BANGKOK - The elder sister of Thailand's king has been nominated to be prime minister for a party linked to former premier Thaksin Shinawatra in a surprise development for the country's much-anticipated election on March 24, while junta chief Prayut Chan-o-cha also announced his bid for the job.
Ms Ubolratana Rajakanya, 67, was the sole prime minister candidate nominated by the Thai Raksa Chart Party on Friday morning (Feb 8) as the registration of candidates drew to a close.
This marks the first time a senior royal has participated in a Thai election.
Under Thailand's new electoral system, parties eyeing the premiership are required to name their candidates in advance.
“The (party) board agrees that the name of Princess Ubolratana, an educated and skilled person, is the most suitable choice (for premier),” Thai Raksa Chart Party leader Preechapol Pongpanich told reporters.
Thai Raksa Chart Party was created by many former members of the Pheu Thai Party, which won the last election in 2011 but was thrown out of power by a military coup in 2014. It is allied with Pheu Thai Party for the upcoming election.
The eldest child of the late King Bhumibol Adulyadej, Ms Ubolratana relinquished her royal title at the age of 21 when she married a fellow student at the Massachusetts Institute of Technology. After the couple divorced in 1998, she moved back to Thailand, where she continues to be treated as a royal.
Her activities are chronicled alongside those of her three siblings - including current King Maha Vajiralongkorn - in the regular television news bulletin about the royal family.
The former princess, whose full name is Ubolratana Rajakanya Sirivadhana Barnavadi, has a heavier media presence than any of her siblings though, including an Instagram page with about 100,000 followers.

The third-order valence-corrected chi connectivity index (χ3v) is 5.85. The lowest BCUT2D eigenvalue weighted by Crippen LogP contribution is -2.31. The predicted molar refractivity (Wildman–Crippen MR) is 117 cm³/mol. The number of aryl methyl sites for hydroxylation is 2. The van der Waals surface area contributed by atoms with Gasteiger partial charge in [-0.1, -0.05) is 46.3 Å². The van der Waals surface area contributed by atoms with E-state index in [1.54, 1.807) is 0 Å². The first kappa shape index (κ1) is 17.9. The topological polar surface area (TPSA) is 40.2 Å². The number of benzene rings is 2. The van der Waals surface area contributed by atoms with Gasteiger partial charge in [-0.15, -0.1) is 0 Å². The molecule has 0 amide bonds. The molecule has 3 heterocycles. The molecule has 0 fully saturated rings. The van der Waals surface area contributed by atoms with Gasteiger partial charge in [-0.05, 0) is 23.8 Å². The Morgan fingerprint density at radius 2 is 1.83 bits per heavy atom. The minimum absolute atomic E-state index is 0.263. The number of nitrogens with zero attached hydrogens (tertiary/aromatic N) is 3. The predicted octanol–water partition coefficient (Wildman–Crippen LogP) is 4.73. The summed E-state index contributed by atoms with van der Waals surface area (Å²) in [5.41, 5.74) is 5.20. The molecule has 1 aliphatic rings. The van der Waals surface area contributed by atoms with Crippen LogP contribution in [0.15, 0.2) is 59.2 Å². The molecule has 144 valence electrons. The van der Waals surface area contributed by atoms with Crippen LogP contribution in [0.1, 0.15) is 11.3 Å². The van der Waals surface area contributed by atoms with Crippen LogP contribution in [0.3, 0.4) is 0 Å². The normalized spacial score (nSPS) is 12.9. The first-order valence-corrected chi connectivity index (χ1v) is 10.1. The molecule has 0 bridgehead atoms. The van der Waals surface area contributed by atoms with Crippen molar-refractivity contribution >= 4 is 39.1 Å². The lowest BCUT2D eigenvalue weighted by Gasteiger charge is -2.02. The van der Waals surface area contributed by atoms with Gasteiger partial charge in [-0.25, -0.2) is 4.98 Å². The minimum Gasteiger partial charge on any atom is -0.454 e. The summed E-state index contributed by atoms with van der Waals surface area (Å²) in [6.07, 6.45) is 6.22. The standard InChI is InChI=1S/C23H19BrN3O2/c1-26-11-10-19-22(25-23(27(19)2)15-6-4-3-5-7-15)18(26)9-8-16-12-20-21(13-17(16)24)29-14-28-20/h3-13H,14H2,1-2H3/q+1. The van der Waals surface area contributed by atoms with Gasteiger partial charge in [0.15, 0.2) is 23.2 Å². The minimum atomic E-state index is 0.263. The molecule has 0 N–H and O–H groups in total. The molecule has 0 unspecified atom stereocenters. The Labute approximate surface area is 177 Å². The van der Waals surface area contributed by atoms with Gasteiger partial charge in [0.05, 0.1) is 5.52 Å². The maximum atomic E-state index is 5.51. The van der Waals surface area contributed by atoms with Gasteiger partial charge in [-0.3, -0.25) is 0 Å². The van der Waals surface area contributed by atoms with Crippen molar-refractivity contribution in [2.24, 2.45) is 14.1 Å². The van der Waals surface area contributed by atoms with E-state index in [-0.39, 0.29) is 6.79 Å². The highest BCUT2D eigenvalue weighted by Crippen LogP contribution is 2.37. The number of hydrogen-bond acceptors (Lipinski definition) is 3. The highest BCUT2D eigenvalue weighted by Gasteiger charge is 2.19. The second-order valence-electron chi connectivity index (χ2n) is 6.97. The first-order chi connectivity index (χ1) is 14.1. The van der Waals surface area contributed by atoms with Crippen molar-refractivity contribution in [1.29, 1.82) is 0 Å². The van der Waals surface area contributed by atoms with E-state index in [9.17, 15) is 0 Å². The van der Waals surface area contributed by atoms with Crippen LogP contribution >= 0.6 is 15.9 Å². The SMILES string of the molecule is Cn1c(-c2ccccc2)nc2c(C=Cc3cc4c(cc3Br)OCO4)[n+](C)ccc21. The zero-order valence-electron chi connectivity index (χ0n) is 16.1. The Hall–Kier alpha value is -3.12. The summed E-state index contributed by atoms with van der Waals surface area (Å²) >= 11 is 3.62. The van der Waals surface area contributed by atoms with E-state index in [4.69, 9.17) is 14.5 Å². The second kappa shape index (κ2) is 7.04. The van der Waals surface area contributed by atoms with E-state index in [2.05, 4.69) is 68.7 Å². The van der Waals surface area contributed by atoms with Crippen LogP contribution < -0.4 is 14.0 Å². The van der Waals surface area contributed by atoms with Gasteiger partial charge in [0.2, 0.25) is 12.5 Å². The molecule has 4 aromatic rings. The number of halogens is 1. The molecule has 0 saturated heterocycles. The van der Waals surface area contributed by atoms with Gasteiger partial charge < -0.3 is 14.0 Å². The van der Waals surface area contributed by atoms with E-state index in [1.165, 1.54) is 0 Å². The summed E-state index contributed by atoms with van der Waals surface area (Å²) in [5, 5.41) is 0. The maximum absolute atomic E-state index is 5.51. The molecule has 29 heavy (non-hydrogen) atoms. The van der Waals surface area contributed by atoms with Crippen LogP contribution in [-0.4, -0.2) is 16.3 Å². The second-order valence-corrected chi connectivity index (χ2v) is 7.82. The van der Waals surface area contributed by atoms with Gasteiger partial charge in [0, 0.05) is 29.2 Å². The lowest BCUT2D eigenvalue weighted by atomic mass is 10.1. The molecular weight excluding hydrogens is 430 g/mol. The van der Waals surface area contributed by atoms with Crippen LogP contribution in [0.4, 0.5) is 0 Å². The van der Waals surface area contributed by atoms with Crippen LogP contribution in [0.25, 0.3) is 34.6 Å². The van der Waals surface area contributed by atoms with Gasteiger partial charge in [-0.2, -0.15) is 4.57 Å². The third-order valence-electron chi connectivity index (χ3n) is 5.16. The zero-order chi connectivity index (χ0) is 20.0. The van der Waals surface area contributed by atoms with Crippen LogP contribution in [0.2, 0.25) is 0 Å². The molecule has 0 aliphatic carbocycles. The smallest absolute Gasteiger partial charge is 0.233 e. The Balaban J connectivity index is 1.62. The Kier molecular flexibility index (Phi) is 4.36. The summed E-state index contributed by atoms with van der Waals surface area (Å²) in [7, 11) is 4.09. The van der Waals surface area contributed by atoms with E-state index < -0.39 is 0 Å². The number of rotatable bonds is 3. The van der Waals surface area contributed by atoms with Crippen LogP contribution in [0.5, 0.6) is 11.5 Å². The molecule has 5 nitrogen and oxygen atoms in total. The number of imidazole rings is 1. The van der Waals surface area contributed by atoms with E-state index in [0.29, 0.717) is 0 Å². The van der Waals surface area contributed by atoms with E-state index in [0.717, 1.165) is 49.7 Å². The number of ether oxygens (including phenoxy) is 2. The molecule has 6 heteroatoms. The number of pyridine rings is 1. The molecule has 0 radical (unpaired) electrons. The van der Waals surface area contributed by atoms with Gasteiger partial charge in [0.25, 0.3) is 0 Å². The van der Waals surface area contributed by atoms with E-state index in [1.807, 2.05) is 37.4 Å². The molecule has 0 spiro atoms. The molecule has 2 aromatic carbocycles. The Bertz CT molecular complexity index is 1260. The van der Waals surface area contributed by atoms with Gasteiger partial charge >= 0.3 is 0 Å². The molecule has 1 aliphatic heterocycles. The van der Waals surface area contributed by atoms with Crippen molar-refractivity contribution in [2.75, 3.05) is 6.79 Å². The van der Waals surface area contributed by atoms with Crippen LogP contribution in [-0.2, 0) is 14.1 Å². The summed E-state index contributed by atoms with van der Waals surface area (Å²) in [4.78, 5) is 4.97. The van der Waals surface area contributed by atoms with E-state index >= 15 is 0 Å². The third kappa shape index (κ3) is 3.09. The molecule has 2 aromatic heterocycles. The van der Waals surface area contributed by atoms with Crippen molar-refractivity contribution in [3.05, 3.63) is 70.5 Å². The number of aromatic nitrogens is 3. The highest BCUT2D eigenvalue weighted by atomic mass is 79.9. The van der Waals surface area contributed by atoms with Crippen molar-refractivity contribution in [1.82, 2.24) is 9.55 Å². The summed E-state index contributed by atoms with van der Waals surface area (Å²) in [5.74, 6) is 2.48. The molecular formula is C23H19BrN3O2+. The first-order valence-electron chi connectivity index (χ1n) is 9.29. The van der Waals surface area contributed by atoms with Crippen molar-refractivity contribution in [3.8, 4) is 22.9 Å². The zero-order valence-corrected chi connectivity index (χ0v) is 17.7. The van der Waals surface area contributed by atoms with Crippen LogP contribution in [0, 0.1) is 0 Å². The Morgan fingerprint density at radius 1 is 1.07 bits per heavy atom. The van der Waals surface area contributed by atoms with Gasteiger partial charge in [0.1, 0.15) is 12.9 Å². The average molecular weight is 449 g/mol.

Meanwhile, Prime Minister Prayut, who led the coup in 2014 as then army chief, has accepted the invitation by the army-aligned Palang Pracharath Party to be its prime minister nominee.
“I agree to accept the invitation by Palang Pracharath to nominate my name to Parliament to be appointed as PM,” Mr Prayut said.
The party was co-founded by four key ministers in Mr Prayut’s Cabinet who quit their positions in late January to focus on the election. Key party leaders have publicly vowed to continue the policies of the current military government.
Analysts say the participation of Ms Ubolratana in the election is a monumental shift in a country where the royal family is officially treated as semi-divine.
"It’s really throwing the political scene into a loop,” Dr David Streckfuss, a scholar of South-east Asian politics and honorary fellow at the University of Wisconsin-Madison, told Bloomberg. “It’s something very new for Thai society.”
Dr Paul Chambers, a lecturer at Naresuan University’s College of Asean Community Studies in Thailand, said "this is unprecedented for Thailand".
"It’ll be difficult for parties to run against the princess. It’ll be hard for anyone to campaign against her. Voters would find it difficult to choose someone that’s not part of her party, because Thai ideology puts the royals at the top," he was quoted as saying by Bloomberg.